Interview with Lutz Pfannenstiel (German Coaching Instructor)
German coaching instructor Lutz Pfannenstiel is a good, old friend of mine and after his three week trip to India to run three coaching courses in Kolkata, Mizoram and Mumbai for the German Olympic Association (DOSB) and German Football Association (...
German coaching instructor Lutz Pfannenstiel is a good old friend of mine and after his three week trip to India to run three coaching courses in Kolkata, Mizoram and Mumbai for the German Olympic Association (DOSB) and German Football Association (DFB); we caught-up in Frankfurt/Main last week for an insightful interview about his experiences in India and future plans.
You were in India for three weeks in Kolkata, Mizoram and Mumbai to conduct football coaching courses, three different courses in three different parts across India. How where your experiences in those three places?
Those were three very good experiences, but also three different one’s; which already shows that like the culture, the football in India very, very different in this vast country.
Also you can’t say that every coaching course is the same. The women’s coaching course in Kolkata showed that lots of people in Kolkata just love football and it is a part of their culture. But I was really surprised when I came to Mizoram because it is one of these places that not many people around the world know that Mizoram even exists. But it showed that there football is more then just a game, it is really integrated into everything; be it cultural, people talk only about football in Mizoram, which showed an unbelievable level of enthusiasm in Aizawl; which was absolutely fantastic.
The third course in Mumbai was very well organised by the All India Football Federation and it was a very special course level-wise. Then it had the who’s who of goalkeeper coaches of the country involved and that was a decent level, but I also saw that the participants were really interested, they really wanted to learn something and take something home from the course.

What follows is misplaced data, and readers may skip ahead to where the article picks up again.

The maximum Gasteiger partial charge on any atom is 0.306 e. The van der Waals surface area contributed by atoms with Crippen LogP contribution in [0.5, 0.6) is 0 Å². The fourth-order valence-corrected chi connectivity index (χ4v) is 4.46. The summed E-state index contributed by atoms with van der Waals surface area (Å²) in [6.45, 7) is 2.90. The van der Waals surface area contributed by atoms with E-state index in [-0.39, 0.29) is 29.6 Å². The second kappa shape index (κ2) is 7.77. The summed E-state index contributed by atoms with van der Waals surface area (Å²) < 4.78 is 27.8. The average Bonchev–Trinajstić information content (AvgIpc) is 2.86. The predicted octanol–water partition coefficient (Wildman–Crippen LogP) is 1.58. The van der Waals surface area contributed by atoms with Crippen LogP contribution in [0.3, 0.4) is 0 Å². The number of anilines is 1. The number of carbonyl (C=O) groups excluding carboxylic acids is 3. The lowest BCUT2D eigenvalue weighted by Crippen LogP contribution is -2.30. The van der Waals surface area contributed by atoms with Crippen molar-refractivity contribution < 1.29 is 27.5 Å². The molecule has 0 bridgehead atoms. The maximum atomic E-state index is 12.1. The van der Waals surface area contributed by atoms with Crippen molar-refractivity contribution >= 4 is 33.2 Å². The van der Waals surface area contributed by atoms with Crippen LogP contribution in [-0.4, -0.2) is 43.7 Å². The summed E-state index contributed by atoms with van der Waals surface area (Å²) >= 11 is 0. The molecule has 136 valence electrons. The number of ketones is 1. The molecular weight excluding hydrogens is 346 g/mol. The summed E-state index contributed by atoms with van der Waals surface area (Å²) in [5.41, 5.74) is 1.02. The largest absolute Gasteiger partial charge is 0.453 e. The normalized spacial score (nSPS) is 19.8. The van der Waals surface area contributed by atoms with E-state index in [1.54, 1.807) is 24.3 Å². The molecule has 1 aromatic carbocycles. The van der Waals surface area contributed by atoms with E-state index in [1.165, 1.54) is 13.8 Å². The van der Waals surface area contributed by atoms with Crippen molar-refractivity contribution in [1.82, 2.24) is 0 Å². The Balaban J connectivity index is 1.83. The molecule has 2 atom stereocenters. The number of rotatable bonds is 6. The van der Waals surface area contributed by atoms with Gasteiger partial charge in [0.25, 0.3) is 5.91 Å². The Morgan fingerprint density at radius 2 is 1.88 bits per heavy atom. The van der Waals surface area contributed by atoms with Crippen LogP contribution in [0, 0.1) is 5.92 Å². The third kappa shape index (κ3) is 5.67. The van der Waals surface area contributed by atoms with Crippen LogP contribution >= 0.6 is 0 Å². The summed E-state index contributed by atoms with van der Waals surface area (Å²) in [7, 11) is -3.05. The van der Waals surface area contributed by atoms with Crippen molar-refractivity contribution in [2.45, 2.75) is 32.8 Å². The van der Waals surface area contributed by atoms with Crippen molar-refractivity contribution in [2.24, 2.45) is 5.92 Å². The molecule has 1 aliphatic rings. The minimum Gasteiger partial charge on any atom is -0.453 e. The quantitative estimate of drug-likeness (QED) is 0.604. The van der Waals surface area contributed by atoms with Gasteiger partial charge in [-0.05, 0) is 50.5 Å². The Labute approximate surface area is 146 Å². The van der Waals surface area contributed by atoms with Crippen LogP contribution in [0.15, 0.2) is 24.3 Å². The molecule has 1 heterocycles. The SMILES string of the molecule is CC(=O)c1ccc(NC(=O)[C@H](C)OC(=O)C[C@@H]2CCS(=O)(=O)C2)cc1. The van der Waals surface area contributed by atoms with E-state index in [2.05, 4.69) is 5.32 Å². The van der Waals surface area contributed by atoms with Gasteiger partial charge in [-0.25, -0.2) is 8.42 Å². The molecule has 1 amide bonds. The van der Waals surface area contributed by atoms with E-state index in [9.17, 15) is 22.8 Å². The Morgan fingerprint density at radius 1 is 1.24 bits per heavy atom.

Basically all three courses in their own ways went off very very well!
You knew quite a bit about Indian football before flying across. Was there anything which really surprised you or was it according to your own expectations?
As you know, I am not a complete newcomer to Indian football as I have a good friend in this little German-Bengali guy, Arunava Chaudhuri (laughs). We together had been once in New Delhi for a conference and I always try to follow Indian football.
To put it in a few words, I think the potential in Indian football is definitely there. No doubt about it! But you just have to basically make things work. You have to find ways of organising the game and it has to spread through the whole country.
I also watched a few I-League games and I think it could do a little bit better, the level needs to improve; but it is always a learning curve.
Also I think it is important to develop the game from the bottom up to the top!
As you say, you have now seen a little bit more of Indian football. The last time we went to India in September 2010 was for a conference, now you went there to do a course. Anything which impressed you? If you had to pick something, what would that be?
Every place had something impressive about it. In Kolkata, it impressed me to conduct a course at this huge Salt Lake Stadium, one of the biggest stadiums in the world. You just image how good the atmosphere would be when the top teams from Kolkata play against each other, but also the way the women coaches were interested in the training methods. It showed that women’s football in India is on the way up.
As I said before, in Mizoram football seems to be the most important thing in the world. Everybody knows Lukas Podolski, Per Mertesacker or Manuel Neuer. It is just like normal knowledge for these people.
And Mumbai is a top class city, a metropolis. As said earlier, a very organised course and here I learned a bit more about how Indian football is structured. e.g. seeing the Cooperage ground, a nice facility in the heart of the city, but it is somehow politically difficult to run the facility to its potential. This is also something which I learned about India and its football.
We have known each other for years, I think over a decade. You first got in touch as you wanted to play in India, now you are a coach with expertise in goalkeeping and also work as a coaching instructor. If you got an offer, would you consider going to India?
You know how professional football works. It is a short-living thing and I have my contract here in Germany, but in the future you never know.
As you said, I was interested to go to India as a player many years back. I think it would have worked out perfectly fine at the time if I had gone there, but it never happened. For me with my knowledge of international football, I do think I could help India to develop quite a bit. So yes, one should never say never.
I had a good time in these three weeks, so let’s see what happens in the future…
Thanks for talking to me and all the best!